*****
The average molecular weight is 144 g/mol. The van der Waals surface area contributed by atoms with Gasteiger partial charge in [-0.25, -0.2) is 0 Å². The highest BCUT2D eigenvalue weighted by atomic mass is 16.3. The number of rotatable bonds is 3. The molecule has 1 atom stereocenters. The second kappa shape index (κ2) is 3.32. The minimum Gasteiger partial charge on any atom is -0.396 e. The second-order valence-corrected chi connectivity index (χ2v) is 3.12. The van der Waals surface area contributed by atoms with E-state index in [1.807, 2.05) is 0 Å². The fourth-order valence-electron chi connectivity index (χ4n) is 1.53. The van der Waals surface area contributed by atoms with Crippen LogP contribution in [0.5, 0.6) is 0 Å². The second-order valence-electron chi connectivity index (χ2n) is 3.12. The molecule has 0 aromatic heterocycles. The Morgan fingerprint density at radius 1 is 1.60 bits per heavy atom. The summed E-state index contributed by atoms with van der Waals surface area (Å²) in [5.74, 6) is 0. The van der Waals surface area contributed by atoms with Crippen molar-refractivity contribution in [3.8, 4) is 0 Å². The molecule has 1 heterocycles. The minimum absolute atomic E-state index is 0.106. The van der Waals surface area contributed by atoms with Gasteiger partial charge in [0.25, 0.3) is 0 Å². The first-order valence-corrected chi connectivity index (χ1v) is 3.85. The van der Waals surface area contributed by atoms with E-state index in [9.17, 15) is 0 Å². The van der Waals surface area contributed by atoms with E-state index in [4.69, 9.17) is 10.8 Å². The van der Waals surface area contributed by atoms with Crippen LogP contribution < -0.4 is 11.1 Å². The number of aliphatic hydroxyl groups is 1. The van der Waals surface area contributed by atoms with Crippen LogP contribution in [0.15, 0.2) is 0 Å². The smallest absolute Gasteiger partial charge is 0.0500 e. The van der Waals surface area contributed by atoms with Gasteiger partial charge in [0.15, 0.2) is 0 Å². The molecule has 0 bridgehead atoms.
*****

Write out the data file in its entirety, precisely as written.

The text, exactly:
The average molecular weight is 144 g/mol. The van der Waals surface area contributed by atoms with Gasteiger partial charge in [-0.25, -0.2) is 0 Å². The highest BCUT2D eigenvalue weighted by atomic mass is 16.3. The number of rotatable bonds is 3. The molecule has 1 atom stereocenters. The second kappa shape index (κ2) is 3.32. The minimum Gasteiger partial charge on any atom is -0.396 e. The second-order valence-corrected chi connectivity index (χ2v) is 3.12. The van der Waals surface area contributed by atoms with E-state index in [1.807, 2.05) is 0 Å². The fourth-order valence-electron chi connectivity index (χ4n) is 1.53. The van der Waals surface area contributed by atoms with Crippen LogP contribution in [0.5, 0.6) is 0 Å². The second-order valence-electron chi connectivity index (χ2n) is 3.12. The molecule has 0 aromatic heterocycles. The Morgan fingerprint density at radius 1 is 1.60 bits per heavy atom. The summed E-state index contributed by atoms with van der Waals surface area (Å²) in [5.74, 6) is 0. The van der Waals surface area contributed by atoms with Crippen molar-refractivity contribution in [3.8, 4) is 0 Å². The molecule has 1 heterocycles. The minimum absolute atomic E-state index is 0.106. The van der Waals surface area contributed by atoms with Gasteiger partial charge in [0.25, 0.3) is 0 Å². The first-order valence-corrected chi connectivity index (χ1v) is 3.85. The van der Waals surface area contributed by atoms with E-state index in [9.17, 15) is 0 Å². The van der Waals surface area contributed by atoms with E-state index in [4.69, 9.17) is 10.8 Å². The van der Waals surface area contributed by atoms with Crippen LogP contribution < -0.4 is 11.1 Å². The number of aliphatic hydroxyl groups is 1. The van der Waals surface area contributed by atoms with Crippen LogP contribution in [0.15, 0.2) is 0 Å². The smallest absolute Gasteiger partial charge is 0.0500 e. The van der Waals surface area contributed by atoms with Gasteiger partial charge in [0.15, 0.2) is 0 Å². The molecule has 0 bridgehead atoms.